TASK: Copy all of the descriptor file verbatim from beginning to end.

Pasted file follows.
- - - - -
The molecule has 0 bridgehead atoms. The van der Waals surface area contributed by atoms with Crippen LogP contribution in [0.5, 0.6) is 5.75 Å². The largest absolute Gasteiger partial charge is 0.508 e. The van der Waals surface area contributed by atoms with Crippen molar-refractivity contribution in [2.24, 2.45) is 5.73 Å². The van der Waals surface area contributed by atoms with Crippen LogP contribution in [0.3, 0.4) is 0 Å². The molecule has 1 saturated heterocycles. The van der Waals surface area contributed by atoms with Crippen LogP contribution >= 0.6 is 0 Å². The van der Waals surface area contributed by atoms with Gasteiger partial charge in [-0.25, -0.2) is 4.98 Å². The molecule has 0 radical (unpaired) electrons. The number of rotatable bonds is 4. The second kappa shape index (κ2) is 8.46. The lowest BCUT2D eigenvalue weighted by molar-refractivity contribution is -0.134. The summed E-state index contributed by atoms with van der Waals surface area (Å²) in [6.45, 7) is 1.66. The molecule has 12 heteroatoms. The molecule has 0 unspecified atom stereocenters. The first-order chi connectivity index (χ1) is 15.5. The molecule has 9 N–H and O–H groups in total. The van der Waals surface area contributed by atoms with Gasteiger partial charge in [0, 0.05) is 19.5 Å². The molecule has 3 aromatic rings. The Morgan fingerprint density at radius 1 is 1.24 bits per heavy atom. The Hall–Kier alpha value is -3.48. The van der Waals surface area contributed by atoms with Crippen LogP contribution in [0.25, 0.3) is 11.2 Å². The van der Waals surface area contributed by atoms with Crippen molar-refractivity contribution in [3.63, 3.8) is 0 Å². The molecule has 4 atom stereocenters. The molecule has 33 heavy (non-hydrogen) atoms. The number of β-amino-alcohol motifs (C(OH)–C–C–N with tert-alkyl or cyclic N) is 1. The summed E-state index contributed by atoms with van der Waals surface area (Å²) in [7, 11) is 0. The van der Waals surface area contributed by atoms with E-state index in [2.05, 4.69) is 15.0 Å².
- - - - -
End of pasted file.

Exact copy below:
The molecule has 0 bridgehead atoms. The van der Waals surface area contributed by atoms with Crippen LogP contribution in [0.5, 0.6) is 5.75 Å². The largest absolute Gasteiger partial charge is 0.508 e. The van der Waals surface area contributed by atoms with Crippen molar-refractivity contribution in [2.24, 2.45) is 5.73 Å². The van der Waals surface area contributed by atoms with Crippen LogP contribution in [0.3, 0.4) is 0 Å². The molecule has 1 saturated heterocycles. The van der Waals surface area contributed by atoms with Crippen LogP contribution >= 0.6 is 0 Å². The van der Waals surface area contributed by atoms with Gasteiger partial charge in [-0.25, -0.2) is 4.98 Å². The molecule has 0 radical (unpaired) electrons. The number of rotatable bonds is 4. The second kappa shape index (κ2) is 8.46. The lowest BCUT2D eigenvalue weighted by molar-refractivity contribution is -0.134. The summed E-state index contributed by atoms with van der Waals surface area (Å²) in [6.45, 7) is 1.66. The molecule has 12 heteroatoms. The molecule has 0 unspecified atom stereocenters. The first-order chi connectivity index (χ1) is 15.5. The molecule has 9 N–H and O–H groups in total. The van der Waals surface area contributed by atoms with Gasteiger partial charge in [0, 0.05) is 19.5 Å². The molecule has 3 aromatic rings. The Morgan fingerprint density at radius 1 is 1.24 bits per heavy atom. The Hall–Kier alpha value is -3.48. The van der Waals surface area contributed by atoms with Crippen LogP contribution in [0.25, 0.3) is 11.2 Å². The van der Waals surface area contributed by atoms with Crippen molar-refractivity contribution in [3.63, 3.8) is 0 Å². The molecule has 4 atom stereocenters. The molecule has 33 heavy (non-hydrogen) atoms. The number of β-amino-alcohol motifs (C(OH)–C–C–N with tert-alkyl or cyclic N) is 1. The summed E-state index contributed by atoms with van der Waals surface area (Å²) in [7, 11) is 0. The van der Waals surface area contributed by atoms with E-state index in [2.05, 4.69) is 15.0 Å².